In contrast to the restricted ranges of these red deer, the musk deer ( Moseses mosehif eras) may be found over a wide area of central and northeastern Asia. In spite of this, their status is hardly less endangered for the male carries the musk pod which, commanding exorbitant prices, has made the musk deer the chief target of every poacher in the Himalaya. Though protected by most stringent laws, unscrupulous perfume manufacturers still encourage the decimation of this deli ghtful creature. Threatened thus throughout its range, the best chances for viewing it are within preserved areas such as the Kedarnath Musk Deer Sanctuary in Uttar Pradesh and the Sagarmatha National Park in Nepal.
Bears: The ungulates described here constitute the largest group of mammals in the Himalaya and many are the main prey species of the larger predators. Though the snow leopard may be the most spectacular of these, the largest carnivore of the mountain species is the brown bear ( Ursus arctos isabellinus). Once abundant in the Himalaya, in some parts of its range the brown bear is now even more seriously threatened than the snow leopard. As an inhabitant of the lessvegetation- rich higher altitudes, the brown bear is more of a predator than its lower-living relative, the Himalayan black bear thibetanus), whse ratio of fruit to flesh is higher. But the black bear is also omnivorous and a great meat lover, eagerly scavenging carcasses as well as occasionally bringing down sick or young prey of its own. The black bear has the largest range of all the Himalayan mammals, extending over the full mountain range and into Southeast Asia. Safer from human attack than most of the large Himalayan species, it nevertheless comes into conflict with people due to its propensity for crop raiding. Being especially fond of maize, many injuries and deaths on both sides occur during the harvesting season. A third member of the bear family to be listed amongst Himalayan fauna is the Tibetan blue bear, but it is so rare that almost nothing is known of it.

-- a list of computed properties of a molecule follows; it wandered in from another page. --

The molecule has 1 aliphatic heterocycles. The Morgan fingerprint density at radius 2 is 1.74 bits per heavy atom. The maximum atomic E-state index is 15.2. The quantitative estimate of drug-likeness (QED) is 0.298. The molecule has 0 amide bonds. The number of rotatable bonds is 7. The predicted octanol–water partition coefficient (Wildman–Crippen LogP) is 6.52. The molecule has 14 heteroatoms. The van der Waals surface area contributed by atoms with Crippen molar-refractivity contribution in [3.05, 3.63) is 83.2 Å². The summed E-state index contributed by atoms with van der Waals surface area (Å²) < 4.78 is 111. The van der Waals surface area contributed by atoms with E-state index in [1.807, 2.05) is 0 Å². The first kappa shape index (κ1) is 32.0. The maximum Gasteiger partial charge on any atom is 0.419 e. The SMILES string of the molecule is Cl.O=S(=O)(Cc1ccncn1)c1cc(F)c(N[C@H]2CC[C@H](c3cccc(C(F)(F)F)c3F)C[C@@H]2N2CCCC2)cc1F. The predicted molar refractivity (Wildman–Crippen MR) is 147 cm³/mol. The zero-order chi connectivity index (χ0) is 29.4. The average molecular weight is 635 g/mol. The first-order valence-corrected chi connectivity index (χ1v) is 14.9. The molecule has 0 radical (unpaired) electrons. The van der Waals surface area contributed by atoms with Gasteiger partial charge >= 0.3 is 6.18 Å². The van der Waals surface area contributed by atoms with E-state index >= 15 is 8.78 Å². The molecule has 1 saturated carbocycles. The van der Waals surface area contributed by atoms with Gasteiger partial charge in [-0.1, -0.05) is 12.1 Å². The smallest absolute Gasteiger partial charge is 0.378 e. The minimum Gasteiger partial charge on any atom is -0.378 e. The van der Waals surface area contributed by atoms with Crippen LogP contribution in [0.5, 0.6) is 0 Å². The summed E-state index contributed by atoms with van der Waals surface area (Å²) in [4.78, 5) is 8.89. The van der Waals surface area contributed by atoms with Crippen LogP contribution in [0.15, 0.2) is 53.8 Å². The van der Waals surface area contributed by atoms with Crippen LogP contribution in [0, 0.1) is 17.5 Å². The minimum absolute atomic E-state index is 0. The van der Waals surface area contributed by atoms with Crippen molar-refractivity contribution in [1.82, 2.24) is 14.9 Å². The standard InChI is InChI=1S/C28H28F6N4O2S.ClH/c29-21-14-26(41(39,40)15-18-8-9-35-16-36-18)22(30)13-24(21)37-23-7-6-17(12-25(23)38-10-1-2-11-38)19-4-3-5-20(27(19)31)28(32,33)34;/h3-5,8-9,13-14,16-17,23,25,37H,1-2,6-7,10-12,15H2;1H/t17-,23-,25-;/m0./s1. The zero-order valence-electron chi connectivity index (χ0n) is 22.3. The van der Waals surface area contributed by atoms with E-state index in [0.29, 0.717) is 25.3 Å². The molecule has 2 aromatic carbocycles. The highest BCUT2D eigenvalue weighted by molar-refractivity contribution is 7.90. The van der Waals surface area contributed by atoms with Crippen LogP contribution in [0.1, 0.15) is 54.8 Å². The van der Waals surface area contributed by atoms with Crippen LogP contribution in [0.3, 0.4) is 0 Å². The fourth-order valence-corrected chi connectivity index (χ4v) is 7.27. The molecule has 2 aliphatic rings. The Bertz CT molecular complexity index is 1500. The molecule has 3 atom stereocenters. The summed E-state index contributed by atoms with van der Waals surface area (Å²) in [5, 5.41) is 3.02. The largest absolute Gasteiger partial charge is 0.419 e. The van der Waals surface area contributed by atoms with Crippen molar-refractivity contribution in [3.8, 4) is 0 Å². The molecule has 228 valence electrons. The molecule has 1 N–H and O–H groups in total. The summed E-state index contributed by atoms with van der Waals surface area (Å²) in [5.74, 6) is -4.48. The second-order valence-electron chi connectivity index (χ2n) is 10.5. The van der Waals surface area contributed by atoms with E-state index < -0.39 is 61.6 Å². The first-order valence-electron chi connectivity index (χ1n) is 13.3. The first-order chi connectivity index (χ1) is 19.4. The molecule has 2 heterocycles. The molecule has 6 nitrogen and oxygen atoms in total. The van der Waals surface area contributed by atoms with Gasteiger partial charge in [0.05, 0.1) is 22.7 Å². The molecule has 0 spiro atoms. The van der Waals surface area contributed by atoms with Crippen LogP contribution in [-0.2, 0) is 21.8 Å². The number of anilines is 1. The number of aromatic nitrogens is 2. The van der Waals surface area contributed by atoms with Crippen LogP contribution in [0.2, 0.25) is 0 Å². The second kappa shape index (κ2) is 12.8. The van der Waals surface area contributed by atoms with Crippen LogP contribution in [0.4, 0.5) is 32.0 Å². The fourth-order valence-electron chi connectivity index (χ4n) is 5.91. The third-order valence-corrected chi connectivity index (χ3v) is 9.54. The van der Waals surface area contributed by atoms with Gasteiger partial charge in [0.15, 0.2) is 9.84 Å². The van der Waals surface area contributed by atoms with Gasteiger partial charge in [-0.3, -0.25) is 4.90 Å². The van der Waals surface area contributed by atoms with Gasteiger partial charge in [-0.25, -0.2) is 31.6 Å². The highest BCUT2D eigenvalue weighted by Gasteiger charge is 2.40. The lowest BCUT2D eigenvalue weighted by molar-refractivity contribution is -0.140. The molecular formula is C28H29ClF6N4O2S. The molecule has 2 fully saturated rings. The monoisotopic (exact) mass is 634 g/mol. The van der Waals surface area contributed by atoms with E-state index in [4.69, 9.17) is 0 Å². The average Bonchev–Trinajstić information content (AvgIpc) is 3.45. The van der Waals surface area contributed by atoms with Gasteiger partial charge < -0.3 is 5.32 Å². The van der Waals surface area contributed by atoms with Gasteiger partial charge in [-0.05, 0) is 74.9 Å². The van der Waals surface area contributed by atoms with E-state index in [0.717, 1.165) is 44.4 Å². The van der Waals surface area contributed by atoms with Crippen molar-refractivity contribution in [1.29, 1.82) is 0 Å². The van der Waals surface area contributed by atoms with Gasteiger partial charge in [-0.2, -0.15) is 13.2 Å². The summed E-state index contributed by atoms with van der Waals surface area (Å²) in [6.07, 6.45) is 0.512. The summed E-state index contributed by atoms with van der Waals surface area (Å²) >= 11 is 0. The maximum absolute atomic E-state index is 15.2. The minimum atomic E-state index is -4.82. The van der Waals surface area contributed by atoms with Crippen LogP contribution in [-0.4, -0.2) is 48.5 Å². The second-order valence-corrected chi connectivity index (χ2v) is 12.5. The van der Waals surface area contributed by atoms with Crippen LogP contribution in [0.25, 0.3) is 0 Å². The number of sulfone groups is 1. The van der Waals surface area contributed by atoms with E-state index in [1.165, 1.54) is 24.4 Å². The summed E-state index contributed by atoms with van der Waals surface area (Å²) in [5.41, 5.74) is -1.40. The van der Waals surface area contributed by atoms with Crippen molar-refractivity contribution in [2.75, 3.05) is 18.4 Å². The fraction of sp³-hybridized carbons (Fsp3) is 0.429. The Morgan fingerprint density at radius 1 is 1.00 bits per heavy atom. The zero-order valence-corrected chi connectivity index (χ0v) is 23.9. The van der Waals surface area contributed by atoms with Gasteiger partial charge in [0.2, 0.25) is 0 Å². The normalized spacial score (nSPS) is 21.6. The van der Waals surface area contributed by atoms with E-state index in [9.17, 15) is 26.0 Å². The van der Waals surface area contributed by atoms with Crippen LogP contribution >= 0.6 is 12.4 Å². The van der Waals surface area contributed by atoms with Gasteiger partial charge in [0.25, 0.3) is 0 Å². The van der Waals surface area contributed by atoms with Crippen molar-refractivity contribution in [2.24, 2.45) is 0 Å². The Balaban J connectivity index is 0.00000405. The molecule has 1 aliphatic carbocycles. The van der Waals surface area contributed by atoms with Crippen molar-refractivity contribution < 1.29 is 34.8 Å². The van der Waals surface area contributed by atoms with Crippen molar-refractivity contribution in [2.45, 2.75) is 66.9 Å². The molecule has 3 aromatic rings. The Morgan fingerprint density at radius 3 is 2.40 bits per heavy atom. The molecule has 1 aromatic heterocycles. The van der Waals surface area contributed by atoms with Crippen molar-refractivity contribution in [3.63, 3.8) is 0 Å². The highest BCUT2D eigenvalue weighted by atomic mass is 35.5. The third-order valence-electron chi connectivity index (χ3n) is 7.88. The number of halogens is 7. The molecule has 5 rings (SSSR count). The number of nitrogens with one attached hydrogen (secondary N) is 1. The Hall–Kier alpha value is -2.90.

Dilettantism Dogs and Cats:latives of the bear family are the dogs. The most conspicuous representative in the Himalaya is the wolf ( Canis lupus). Feeding on hares and marmots as well as the larger goats and sheep, the wolf is an animal of the western region and may be found in Ladakh, where it is still relatively common. Another member of this family is the wild dog ( Cuon alpinus), which can be found in the Himalaya and trans-Himalaya, but its rarity in the more accessible areas makes its status uncertain and little information concerning it is available. Of this family, the hill fox (Vulpes vulpes montana) is the most widespread and common in many habitats. But fox pelts also command a good price and it is not ignored by the ubiquitous poacher.